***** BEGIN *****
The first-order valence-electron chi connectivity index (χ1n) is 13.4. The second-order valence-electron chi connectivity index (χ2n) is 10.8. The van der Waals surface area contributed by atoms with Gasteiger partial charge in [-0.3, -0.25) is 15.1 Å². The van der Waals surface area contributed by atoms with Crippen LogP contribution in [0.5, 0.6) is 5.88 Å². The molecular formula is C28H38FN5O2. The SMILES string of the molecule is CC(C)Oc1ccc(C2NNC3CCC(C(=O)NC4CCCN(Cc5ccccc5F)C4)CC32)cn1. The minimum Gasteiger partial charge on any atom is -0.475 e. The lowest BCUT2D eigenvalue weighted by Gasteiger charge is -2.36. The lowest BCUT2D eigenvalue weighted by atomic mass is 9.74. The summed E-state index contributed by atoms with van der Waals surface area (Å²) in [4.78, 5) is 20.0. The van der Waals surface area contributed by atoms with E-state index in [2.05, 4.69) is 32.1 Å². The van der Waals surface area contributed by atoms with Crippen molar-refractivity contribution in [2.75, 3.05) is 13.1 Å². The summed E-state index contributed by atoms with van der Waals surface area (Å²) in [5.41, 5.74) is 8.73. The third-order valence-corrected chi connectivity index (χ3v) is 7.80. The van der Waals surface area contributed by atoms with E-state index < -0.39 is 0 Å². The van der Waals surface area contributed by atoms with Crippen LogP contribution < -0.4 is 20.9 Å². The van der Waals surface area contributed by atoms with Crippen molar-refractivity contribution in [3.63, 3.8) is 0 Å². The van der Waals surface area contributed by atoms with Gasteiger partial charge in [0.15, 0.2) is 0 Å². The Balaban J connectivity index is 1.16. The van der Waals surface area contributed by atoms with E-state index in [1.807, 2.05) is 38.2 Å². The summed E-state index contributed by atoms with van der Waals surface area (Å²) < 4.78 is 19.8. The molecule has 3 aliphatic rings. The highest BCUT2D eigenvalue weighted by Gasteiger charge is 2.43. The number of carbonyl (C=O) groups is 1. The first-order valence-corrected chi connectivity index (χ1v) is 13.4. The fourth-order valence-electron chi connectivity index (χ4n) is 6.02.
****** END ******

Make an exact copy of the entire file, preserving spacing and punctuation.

The first-order valence-electron chi connectivity index (χ1n) is 13.4. The second-order valence-electron chi connectivity index (χ2n) is 10.8. The van der Waals surface area contributed by atoms with Gasteiger partial charge in [-0.3, -0.25) is 15.1 Å². The van der Waals surface area contributed by atoms with Crippen LogP contribution in [0.5, 0.6) is 5.88 Å². The molecular formula is C28H38FN5O2. The SMILES string of the molecule is CC(C)Oc1ccc(C2NNC3CCC(C(=O)NC4CCCN(Cc5ccccc5F)C4)CC32)cn1. The minimum Gasteiger partial charge on any atom is -0.475 e. The lowest BCUT2D eigenvalue weighted by Gasteiger charge is -2.36. The lowest BCUT2D eigenvalue weighted by atomic mass is 9.74. The summed E-state index contributed by atoms with van der Waals surface area (Å²) in [4.78, 5) is 20.0. The van der Waals surface area contributed by atoms with E-state index in [2.05, 4.69) is 32.1 Å². The van der Waals surface area contributed by atoms with Crippen molar-refractivity contribution in [2.75, 3.05) is 13.1 Å². The summed E-state index contributed by atoms with van der Waals surface area (Å²) in [5.41, 5.74) is 8.73. The third-order valence-corrected chi connectivity index (χ3v) is 7.80. The van der Waals surface area contributed by atoms with E-state index < -0.39 is 0 Å². The van der Waals surface area contributed by atoms with Crippen LogP contribution < -0.4 is 20.9 Å². The van der Waals surface area contributed by atoms with Crippen molar-refractivity contribution in [3.63, 3.8) is 0 Å². The van der Waals surface area contributed by atoms with Gasteiger partial charge in [0.15, 0.2) is 0 Å². The Balaban J connectivity index is 1.16. The van der Waals surface area contributed by atoms with E-state index in [1.807, 2.05) is 38.2 Å². The summed E-state index contributed by atoms with van der Waals surface area (Å²) < 4.78 is 19.8. The molecule has 3 aliphatic rings. The highest BCUT2D eigenvalue weighted by Gasteiger charge is 2.43. The number of carbonyl (C=O) groups is 1. The first-order valence-corrected chi connectivity index (χ1v) is 13.4. The fourth-order valence-electron chi connectivity index (χ4n) is 6.02.